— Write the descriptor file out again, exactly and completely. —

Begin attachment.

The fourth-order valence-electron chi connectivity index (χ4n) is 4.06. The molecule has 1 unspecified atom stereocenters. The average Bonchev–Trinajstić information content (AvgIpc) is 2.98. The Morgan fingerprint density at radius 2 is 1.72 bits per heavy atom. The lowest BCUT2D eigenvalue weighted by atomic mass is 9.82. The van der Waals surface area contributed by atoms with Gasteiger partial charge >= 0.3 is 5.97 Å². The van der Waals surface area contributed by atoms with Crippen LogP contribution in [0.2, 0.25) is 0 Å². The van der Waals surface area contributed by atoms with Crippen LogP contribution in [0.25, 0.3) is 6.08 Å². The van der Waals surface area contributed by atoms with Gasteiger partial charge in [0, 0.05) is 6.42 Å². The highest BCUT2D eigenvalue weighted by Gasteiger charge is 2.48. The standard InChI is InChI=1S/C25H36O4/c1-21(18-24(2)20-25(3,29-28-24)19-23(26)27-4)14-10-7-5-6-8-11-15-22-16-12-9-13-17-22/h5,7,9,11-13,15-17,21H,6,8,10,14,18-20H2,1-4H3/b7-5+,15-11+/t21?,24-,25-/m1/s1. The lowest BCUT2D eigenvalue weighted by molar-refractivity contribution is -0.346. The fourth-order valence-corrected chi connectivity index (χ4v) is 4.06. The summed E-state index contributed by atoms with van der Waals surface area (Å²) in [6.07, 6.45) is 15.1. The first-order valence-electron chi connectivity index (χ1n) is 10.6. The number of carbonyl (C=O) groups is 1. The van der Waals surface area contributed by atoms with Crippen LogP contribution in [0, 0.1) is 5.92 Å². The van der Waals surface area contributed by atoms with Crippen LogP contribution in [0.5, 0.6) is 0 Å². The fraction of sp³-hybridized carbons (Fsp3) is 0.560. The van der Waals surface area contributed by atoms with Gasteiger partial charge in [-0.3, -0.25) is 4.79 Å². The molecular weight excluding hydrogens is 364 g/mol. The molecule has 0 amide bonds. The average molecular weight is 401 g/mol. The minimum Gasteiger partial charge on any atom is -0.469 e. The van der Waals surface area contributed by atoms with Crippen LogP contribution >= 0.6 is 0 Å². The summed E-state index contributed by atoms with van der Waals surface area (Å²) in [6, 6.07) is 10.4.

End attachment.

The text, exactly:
The fourth-order valence-electron chi connectivity index (χ4n) is 4.06. The molecule has 1 unspecified atom stereocenters. The average Bonchev–Trinajstić information content (AvgIpc) is 2.98. The Morgan fingerprint density at radius 2 is 1.72 bits per heavy atom. The lowest BCUT2D eigenvalue weighted by atomic mass is 9.82. The van der Waals surface area contributed by atoms with Gasteiger partial charge >= 0.3 is 5.97 Å². The van der Waals surface area contributed by atoms with Crippen LogP contribution in [0.2, 0.25) is 0 Å². The van der Waals surface area contributed by atoms with Crippen LogP contribution in [0.25, 0.3) is 6.08 Å². The van der Waals surface area contributed by atoms with Gasteiger partial charge in [0, 0.05) is 6.42 Å². The highest BCUT2D eigenvalue weighted by Gasteiger charge is 2.48. The standard InChI is InChI=1S/C25H36O4/c1-21(18-24(2)20-25(3,29-28-24)19-23(26)27-4)14-10-7-5-6-8-11-15-22-16-12-9-13-17-22/h5,7,9,11-13,15-17,21H,6,8,10,14,18-20H2,1-4H3/b7-5+,15-11+/t21?,24-,25-/m1/s1. The lowest BCUT2D eigenvalue weighted by molar-refractivity contribution is -0.346. The fourth-order valence-corrected chi connectivity index (χ4v) is 4.06. The summed E-state index contributed by atoms with van der Waals surface area (Å²) in [6.07, 6.45) is 15.1. The first-order valence-electron chi connectivity index (χ1n) is 10.6. The number of carbonyl (C=O) groups is 1. The van der Waals surface area contributed by atoms with Crippen LogP contribution in [0, 0.1) is 5.92 Å². The van der Waals surface area contributed by atoms with Crippen LogP contribution in [0.5, 0.6) is 0 Å². The fraction of sp³-hybridized carbons (Fsp3) is 0.560. The van der Waals surface area contributed by atoms with Gasteiger partial charge in [-0.3, -0.25) is 4.79 Å². The molecular weight excluding hydrogens is 364 g/mol. The molecule has 0 amide bonds. The average molecular weight is 401 g/mol. The minimum Gasteiger partial charge on any atom is -0.469 e. The van der Waals surface area contributed by atoms with Crippen LogP contribution >= 0.6 is 0 Å². The summed E-state index contributed by atoms with van der Waals surface area (Å²) in [6, 6.07) is 10.4.